1. Dec 3, 2012

### Bergenheimer

Hello,

I'm trying to find out how much energy an induction motor pulls over a 24 hour period when connected to a resistive load. The only data I have are the specifcations of the motor, so I can estimate how much energy it will draw based on what capacity it might be running at.

Really what I need is someone with experience/knowledge on the behavior of induction motors connected to oil and gas pumpjack units. I am trying to design a power system to provide energy for the pumpjack to operate over a 24 hour period. I understand that the only way to accurately do this is to take tests on existing pumpjacks to determine the energy consumption, but for now all I can do is speculate.

Anybody have any ideas/insight on this matter?

Thanks,

Peter

2. Dec 6, 2012

### jim hardy

To electrical types, the phrase "Resistive Load" infers an electrical resistor,
which doesn't seem logical as a motor load.
Do you mean the mechanical load on the motor is "resistive", ie mechanical work or friction,
or "inertial, ie resisting acceleration", ie flywheel?

What's a pumpjack?

If you have motor specs you can estimate the motor's losses from full load efficiency,
the result of that wil be conservative(a bit high).

Pay attention to the "KVA code" of the motor - that tells you its starting current which can be several times full load and highly inductive. It'd be embarassing to have a power system that won't start your motor. (A similar thing happened to me once).

old jim

3. Dec 6, 2012

### justsomeguy

What's your design goal for the power supply? Is it there as a backup system in case grid power fails? If so, the worst case scenario (maximum power draw when not locked) is probably the one you want to design around anyway.

4. Dec 6, 2012

### Bergenheimer

Jim,

When I said resistive load I indeed meant load mechanical load is resistive (friction and mechanical work).

A pumpjack is synonymous with a nodding donkey if you've heard of that. When you think of a land oil rig you should think of a pumpjack. Its the rotating device that pumps oil out of a well. The induction motor powers this unit. When the rod inside the well moves up and down because of the pumpjack, it experiences resistance due to material inside the well, causing the motor to run at inconsistent load capacities. Over a period of time, it could be running from 50 to 100 percent load capacity.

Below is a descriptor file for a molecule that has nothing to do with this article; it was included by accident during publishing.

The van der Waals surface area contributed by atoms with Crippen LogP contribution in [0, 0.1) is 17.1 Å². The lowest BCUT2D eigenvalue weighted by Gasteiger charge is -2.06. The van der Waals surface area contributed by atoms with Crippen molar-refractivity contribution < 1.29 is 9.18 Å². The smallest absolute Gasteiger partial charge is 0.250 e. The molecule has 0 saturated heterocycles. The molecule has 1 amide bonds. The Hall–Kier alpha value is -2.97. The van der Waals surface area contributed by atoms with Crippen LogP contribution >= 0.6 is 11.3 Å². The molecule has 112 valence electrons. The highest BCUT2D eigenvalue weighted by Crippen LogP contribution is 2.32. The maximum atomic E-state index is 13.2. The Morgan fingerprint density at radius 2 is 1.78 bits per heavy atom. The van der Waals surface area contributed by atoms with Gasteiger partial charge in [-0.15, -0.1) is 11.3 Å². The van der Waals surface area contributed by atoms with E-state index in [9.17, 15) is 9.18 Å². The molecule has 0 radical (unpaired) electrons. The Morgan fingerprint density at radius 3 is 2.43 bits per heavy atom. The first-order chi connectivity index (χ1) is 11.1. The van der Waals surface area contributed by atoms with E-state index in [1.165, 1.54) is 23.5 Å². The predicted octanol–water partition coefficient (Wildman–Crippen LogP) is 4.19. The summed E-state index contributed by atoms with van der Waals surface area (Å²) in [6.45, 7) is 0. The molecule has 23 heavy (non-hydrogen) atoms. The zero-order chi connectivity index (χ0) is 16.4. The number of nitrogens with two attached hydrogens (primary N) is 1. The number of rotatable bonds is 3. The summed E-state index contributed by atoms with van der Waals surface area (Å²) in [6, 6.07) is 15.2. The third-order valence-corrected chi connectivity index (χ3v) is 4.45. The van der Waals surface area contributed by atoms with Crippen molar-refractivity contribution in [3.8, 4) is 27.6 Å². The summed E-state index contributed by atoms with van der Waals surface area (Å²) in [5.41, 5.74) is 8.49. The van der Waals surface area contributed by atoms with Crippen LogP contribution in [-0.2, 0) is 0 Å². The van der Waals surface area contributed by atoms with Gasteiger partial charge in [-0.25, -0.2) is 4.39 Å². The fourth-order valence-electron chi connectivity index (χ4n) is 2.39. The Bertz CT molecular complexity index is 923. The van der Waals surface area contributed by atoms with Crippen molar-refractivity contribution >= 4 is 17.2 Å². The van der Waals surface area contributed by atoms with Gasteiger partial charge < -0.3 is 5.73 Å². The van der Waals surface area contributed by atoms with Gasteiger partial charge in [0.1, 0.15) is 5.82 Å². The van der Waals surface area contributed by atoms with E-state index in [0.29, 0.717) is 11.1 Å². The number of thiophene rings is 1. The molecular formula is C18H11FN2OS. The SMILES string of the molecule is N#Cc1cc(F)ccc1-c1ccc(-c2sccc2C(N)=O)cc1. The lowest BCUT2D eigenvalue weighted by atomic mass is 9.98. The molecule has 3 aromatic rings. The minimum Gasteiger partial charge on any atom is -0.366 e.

So far, I've calculated the energy the motor will draw if its running at 50, 75, or 100 percent load (using provided power factor numbers from the spec sheet). The problem is the design and cost of my system varies greatly depending on which load capacity it's running at. If I speculate that it's running at 50 percent, the cost of my system will be much less, but I risk under-engineering the power requirements. Designing my system under the assumption that the motor is running at 100 percent capacity would be very expensive and potentially means that I am over engineering the system.

I have taken into account the starting current (in-rush current) and is overcome by soft start functionality.

@Justsomeguy

The design goal is to be able to run the induction motor for a 24 hour period. The system is OFF GRID (meaning many, many batteries will be used). There is a small backup propane generator only meant for supplementary power when needed, but in no way can run the system for an extended period of time.

Again, designing the system as if it were running at 100 percent capacity 100 percent of the time makes the design solution not realistic. I believe it to be unlikely that the mechanical load will require the induction motor to run at 100 percent capacity for 24 hours. I would expect the number to be closer to 75 percent and hopefully even lower.

Do you know of any known systems that require the induction motor to run at 100 percent load for the duration of it's run time? That may help me at least make some comparisons.

-Peter

5. Dec 6, 2012

### justsomeguy

I suppose I need to ask the question a different way. Are you saying that 100% of the time, the system will be off-grid? How will you be replenishing the power supply in that case, hauling in freshly charged batteries every day and swapping them or something along those lines?

I'm asking because if you design the system to be able to run the system at full swing for 24h, if you only run it at half speed, then it should be able to run another 24h without a 'resupply' and it sounds like resupply may be part of the cost you are factoring in?

Overall this sounds more like a business question than an engineering question. Do you spend the money to ensure the system can run at full capacity when it needs to, or do you spend less and live with a limit on how hard you can run the pumps for how long?

In most of the systems I work with like this (network systems, not mechanical ones), our target is the 95th percentile. We measure the system (as you initially mentioned) for some interval, and then design (or bill) based on the level that the system operates at or under 95% of the time.